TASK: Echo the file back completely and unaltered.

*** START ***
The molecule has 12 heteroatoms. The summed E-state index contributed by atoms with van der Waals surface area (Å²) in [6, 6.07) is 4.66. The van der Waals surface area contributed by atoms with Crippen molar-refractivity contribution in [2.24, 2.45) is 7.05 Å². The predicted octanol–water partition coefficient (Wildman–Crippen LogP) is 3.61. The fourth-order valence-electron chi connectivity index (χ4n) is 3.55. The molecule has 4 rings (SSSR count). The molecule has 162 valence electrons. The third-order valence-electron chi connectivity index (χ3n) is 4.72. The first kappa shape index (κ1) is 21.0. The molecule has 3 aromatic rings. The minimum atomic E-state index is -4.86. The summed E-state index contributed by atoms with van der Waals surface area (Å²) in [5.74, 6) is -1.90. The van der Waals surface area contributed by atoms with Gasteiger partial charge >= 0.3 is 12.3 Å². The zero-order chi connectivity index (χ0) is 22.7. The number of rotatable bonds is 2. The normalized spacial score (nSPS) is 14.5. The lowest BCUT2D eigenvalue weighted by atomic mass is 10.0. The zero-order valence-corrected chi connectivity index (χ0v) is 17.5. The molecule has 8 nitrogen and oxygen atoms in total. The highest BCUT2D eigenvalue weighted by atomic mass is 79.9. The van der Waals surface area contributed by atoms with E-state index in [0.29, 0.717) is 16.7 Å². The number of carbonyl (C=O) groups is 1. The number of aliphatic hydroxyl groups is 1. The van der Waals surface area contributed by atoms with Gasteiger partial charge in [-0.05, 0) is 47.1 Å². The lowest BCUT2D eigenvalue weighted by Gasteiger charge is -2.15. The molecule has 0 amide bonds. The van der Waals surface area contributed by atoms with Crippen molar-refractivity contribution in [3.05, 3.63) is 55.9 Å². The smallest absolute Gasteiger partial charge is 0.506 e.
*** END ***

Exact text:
The molecule has 12 heteroatoms. The summed E-state index contributed by atoms with van der Waals surface area (Å²) in [6, 6.07) is 4.66. The van der Waals surface area contributed by atoms with Crippen molar-refractivity contribution in [2.24, 2.45) is 7.05 Å². The predicted octanol–water partition coefficient (Wildman–Crippen LogP) is 3.61. The fourth-order valence-electron chi connectivity index (χ4n) is 3.55. The molecule has 4 rings (SSSR count). The molecule has 162 valence electrons. The third-order valence-electron chi connectivity index (χ3n) is 4.72. The first kappa shape index (κ1) is 21.0. The molecule has 3 aromatic rings. The minimum atomic E-state index is -4.86. The summed E-state index contributed by atoms with van der Waals surface area (Å²) in [5.74, 6) is -1.90. The van der Waals surface area contributed by atoms with Gasteiger partial charge >= 0.3 is 12.3 Å². The zero-order chi connectivity index (χ0) is 22.7. The number of rotatable bonds is 2. The normalized spacial score (nSPS) is 14.5. The lowest BCUT2D eigenvalue weighted by atomic mass is 10.0. The zero-order valence-corrected chi connectivity index (χ0v) is 17.5. The molecule has 8 nitrogen and oxygen atoms in total. The highest BCUT2D eigenvalue weighted by atomic mass is 79.9. The van der Waals surface area contributed by atoms with E-state index in [0.29, 0.717) is 16.7 Å². The number of carbonyl (C=O) groups is 1. The number of aliphatic hydroxyl groups is 1. The van der Waals surface area contributed by atoms with Gasteiger partial charge in [-0.05, 0) is 47.1 Å². The lowest BCUT2D eigenvalue weighted by Gasteiger charge is -2.15. The molecule has 0 amide bonds. The van der Waals surface area contributed by atoms with Crippen molar-refractivity contribution in [3.05, 3.63) is 55.9 Å². The smallest absolute Gasteiger partial charge is 0.506 e.